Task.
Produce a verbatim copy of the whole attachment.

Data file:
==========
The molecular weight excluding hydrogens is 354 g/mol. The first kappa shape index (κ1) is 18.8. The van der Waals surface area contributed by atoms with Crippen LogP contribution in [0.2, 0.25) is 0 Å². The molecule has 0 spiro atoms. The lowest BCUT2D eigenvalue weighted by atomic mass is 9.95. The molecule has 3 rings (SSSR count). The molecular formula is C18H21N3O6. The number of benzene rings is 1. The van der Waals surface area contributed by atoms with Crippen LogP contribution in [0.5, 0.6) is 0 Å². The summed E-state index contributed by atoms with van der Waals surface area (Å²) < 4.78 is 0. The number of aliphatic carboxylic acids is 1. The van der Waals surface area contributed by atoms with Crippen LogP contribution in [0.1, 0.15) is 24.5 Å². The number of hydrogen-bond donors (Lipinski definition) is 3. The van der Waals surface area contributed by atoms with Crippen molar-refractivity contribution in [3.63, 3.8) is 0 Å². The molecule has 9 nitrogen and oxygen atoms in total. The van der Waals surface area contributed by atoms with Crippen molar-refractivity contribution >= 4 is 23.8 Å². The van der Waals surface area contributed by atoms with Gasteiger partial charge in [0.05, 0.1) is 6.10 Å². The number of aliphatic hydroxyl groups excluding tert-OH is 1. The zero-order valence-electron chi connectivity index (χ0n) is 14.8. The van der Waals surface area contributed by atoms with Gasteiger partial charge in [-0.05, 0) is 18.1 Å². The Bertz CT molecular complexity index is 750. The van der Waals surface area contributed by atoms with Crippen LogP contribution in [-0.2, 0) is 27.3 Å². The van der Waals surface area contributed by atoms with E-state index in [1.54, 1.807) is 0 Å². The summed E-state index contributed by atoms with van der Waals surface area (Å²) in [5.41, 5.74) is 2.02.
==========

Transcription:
The molecular weight excluding hydrogens is 354 g/mol. The first kappa shape index (κ1) is 18.8. The van der Waals surface area contributed by atoms with Crippen LogP contribution in [0.2, 0.25) is 0 Å². The molecule has 0 spiro atoms. The lowest BCUT2D eigenvalue weighted by atomic mass is 9.95. The molecule has 3 rings (SSSR count). The molecular formula is C18H21N3O6. The number of benzene rings is 1. The van der Waals surface area contributed by atoms with Crippen LogP contribution in [0.5, 0.6) is 0 Å². The summed E-state index contributed by atoms with van der Waals surface area (Å²) < 4.78 is 0. The number of aliphatic carboxylic acids is 1. The van der Waals surface area contributed by atoms with Crippen LogP contribution in [0.1, 0.15) is 24.5 Å². The number of hydrogen-bond donors (Lipinski definition) is 3. The van der Waals surface area contributed by atoms with Crippen molar-refractivity contribution in [3.63, 3.8) is 0 Å². The molecule has 9 nitrogen and oxygen atoms in total. The van der Waals surface area contributed by atoms with Crippen molar-refractivity contribution >= 4 is 23.8 Å². The van der Waals surface area contributed by atoms with Gasteiger partial charge in [0.05, 0.1) is 6.10 Å². The number of aliphatic hydroxyl groups excluding tert-OH is 1. The zero-order valence-electron chi connectivity index (χ0n) is 14.8. The van der Waals surface area contributed by atoms with Gasteiger partial charge in [-0.05, 0) is 18.1 Å². The Bertz CT molecular complexity index is 750. The van der Waals surface area contributed by atoms with Crippen LogP contribution in [-0.2, 0) is 27.3 Å². The van der Waals surface area contributed by atoms with E-state index in [1.54, 1.807) is 0 Å². The summed E-state index contributed by atoms with van der Waals surface area (Å²) in [5.41, 5.74) is 2.02.